A former TAG board member shot me this cheery bit of news yesterday. Though it's several days old and isn't precisely our baliwick, it's worth sharing. All those huge, effects-laden movies now in production or planning stages might not have anywhere to get all their c.g. imaging done:
Here's the dire scenario: As pics now in production wrap, vfx work slumps, killing off more midsized and small vfx companies. Then a new wave of tentpoles arrive, wanting more and bigger vfx, only to find insufficient capacity to complete them at the breakneck pace -- and with the sometimes huge last-minute additions and changes -- the majors now favor.
When this scenario may play out is the subject of some debate. Some expect the crunch to come late this year. Recently, though, tentpoles including Warner's "Green Lantern" and Marvel's "Thor" have been pushed back. That could push the potential crisis back to 2010 but may actually make things worse, as it means the lull would last longer.
"The studios need to be concerned about this," says Industrial Light & Magic exec producer for marketing Gretchen Libby. "Their options could start to run out for finishing their projects. There could be fewer companies that can help out at the 11th hour."
A dozen years ago, a c.g. supervisor and I discussed how visual effects houses were always on a knife-edge because of the houses' tendencies to low-ball job bids in order to get work on big effects films, and then discovering that ... whoops! ... they had low-balled so much they were losing money on the deal. So a lot of them quickly went out of business.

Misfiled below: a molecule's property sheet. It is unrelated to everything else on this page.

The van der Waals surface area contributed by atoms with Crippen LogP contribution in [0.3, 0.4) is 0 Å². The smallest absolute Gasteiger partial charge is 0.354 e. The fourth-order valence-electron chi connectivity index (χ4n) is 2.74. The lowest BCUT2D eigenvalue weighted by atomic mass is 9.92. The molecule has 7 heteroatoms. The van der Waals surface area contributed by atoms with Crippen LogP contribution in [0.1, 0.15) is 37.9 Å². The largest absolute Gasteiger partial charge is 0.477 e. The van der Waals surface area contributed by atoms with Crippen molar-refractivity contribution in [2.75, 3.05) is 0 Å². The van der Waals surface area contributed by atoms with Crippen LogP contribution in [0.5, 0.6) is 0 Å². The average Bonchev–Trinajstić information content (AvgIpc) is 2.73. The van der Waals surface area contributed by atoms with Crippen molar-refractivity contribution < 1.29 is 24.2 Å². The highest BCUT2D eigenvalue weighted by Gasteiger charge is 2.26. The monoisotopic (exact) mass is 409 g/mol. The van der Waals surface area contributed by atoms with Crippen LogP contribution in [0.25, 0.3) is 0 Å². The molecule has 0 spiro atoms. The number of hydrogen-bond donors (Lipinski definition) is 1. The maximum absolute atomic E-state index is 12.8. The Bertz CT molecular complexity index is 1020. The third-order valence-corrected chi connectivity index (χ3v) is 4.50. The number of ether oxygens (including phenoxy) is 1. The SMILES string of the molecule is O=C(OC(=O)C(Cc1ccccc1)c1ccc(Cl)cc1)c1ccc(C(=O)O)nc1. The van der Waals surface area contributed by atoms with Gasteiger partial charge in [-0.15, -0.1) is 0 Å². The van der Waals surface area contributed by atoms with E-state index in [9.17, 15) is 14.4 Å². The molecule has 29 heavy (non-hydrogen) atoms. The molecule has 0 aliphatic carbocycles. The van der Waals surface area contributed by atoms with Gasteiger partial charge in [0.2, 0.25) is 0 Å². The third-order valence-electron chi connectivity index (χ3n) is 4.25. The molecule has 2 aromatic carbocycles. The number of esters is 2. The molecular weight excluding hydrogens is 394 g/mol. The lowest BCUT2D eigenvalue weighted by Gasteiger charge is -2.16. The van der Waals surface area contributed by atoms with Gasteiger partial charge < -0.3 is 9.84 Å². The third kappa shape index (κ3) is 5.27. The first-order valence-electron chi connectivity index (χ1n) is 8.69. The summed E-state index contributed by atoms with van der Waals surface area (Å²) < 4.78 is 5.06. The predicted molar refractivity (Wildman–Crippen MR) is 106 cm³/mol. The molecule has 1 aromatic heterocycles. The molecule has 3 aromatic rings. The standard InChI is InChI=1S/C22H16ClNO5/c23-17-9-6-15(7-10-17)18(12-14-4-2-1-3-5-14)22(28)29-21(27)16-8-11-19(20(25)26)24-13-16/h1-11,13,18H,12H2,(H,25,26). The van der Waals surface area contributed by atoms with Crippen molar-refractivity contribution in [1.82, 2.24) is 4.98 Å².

This was over a decade ago. The situation has only gotten worse in the intervening years. Show me a small or medium-sized effects studio, and all show you a company that hasn't been around very long.
In the nineties, the majors set up their own effects divisions, but soon discovered they could get the work done more cheaply by jobbing the work out. Soon thereafter, studios' internal effects departments closed.
But now this method of getting the work done is coming to a crisis point. If you need it fast and good, you can't send it to a job shop in Mumbai that may or may not deliver its shots timely and up to say, director Michael Bay's exacting standards. And a lot of small, local places where you probably have more input and control are out of business. So those big tent-poles that are being shot might not have their big, complicated effects ready.
A conundrum, yes?